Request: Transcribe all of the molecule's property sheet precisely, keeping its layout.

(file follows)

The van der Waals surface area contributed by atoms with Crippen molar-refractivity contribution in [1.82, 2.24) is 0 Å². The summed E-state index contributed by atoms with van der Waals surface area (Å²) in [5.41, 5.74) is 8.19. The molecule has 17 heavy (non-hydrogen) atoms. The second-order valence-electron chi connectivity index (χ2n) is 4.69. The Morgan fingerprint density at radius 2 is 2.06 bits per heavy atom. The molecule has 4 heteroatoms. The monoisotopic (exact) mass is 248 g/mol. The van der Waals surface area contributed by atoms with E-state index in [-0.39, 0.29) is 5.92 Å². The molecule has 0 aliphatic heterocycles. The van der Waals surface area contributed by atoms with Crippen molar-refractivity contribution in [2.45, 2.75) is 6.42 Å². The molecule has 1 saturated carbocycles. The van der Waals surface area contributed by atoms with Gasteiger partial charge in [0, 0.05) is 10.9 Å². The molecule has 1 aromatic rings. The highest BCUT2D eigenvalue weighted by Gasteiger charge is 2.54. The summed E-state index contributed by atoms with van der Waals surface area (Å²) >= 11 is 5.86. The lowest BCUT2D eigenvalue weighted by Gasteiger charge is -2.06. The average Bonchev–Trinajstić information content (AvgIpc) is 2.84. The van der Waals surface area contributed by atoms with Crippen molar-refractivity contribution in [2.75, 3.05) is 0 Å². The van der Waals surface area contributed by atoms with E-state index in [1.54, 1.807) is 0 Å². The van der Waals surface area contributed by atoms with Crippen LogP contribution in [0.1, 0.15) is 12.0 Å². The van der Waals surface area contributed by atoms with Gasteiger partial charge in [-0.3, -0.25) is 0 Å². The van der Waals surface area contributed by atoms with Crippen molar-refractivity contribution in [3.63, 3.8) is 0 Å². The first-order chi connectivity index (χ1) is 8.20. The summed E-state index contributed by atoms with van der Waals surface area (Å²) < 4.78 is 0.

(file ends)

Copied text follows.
The van der Waals surface area contributed by atoms with Crippen molar-refractivity contribution in [1.82, 2.24) is 0 Å². The summed E-state index contributed by atoms with van der Waals surface area (Å²) in [5.41, 5.74) is 8.19. The molecule has 17 heavy (non-hydrogen) atoms. The second-order valence-electron chi connectivity index (χ2n) is 4.69. The Morgan fingerprint density at radius 2 is 2.06 bits per heavy atom. The molecule has 4 heteroatoms. The monoisotopic (exact) mass is 248 g/mol. The van der Waals surface area contributed by atoms with E-state index in [-0.39, 0.29) is 5.92 Å². The molecule has 0 aliphatic heterocycles. The van der Waals surface area contributed by atoms with Crippen molar-refractivity contribution in [2.45, 2.75) is 6.42 Å². The molecule has 1 saturated carbocycles. The van der Waals surface area contributed by atoms with Gasteiger partial charge in [0, 0.05) is 10.9 Å². The molecule has 1 aromatic rings. The highest BCUT2D eigenvalue weighted by Gasteiger charge is 2.54. The summed E-state index contributed by atoms with van der Waals surface area (Å²) >= 11 is 5.86. The lowest BCUT2D eigenvalue weighted by Gasteiger charge is -2.06. The average Bonchev–Trinajstić information content (AvgIpc) is 2.84. The van der Waals surface area contributed by atoms with Crippen molar-refractivity contribution in [2.75, 3.05) is 0 Å². The van der Waals surface area contributed by atoms with E-state index in [1.54, 1.807) is 0 Å². The van der Waals surface area contributed by atoms with Crippen LogP contribution in [0.1, 0.15) is 12.0 Å². The van der Waals surface area contributed by atoms with Gasteiger partial charge in [-0.3, -0.25) is 0 Å². The van der Waals surface area contributed by atoms with Crippen molar-refractivity contribution in [3.63, 3.8) is 0 Å². The first-order chi connectivity index (χ1) is 8.20. The summed E-state index contributed by atoms with van der Waals surface area (Å²) < 4.78 is 0.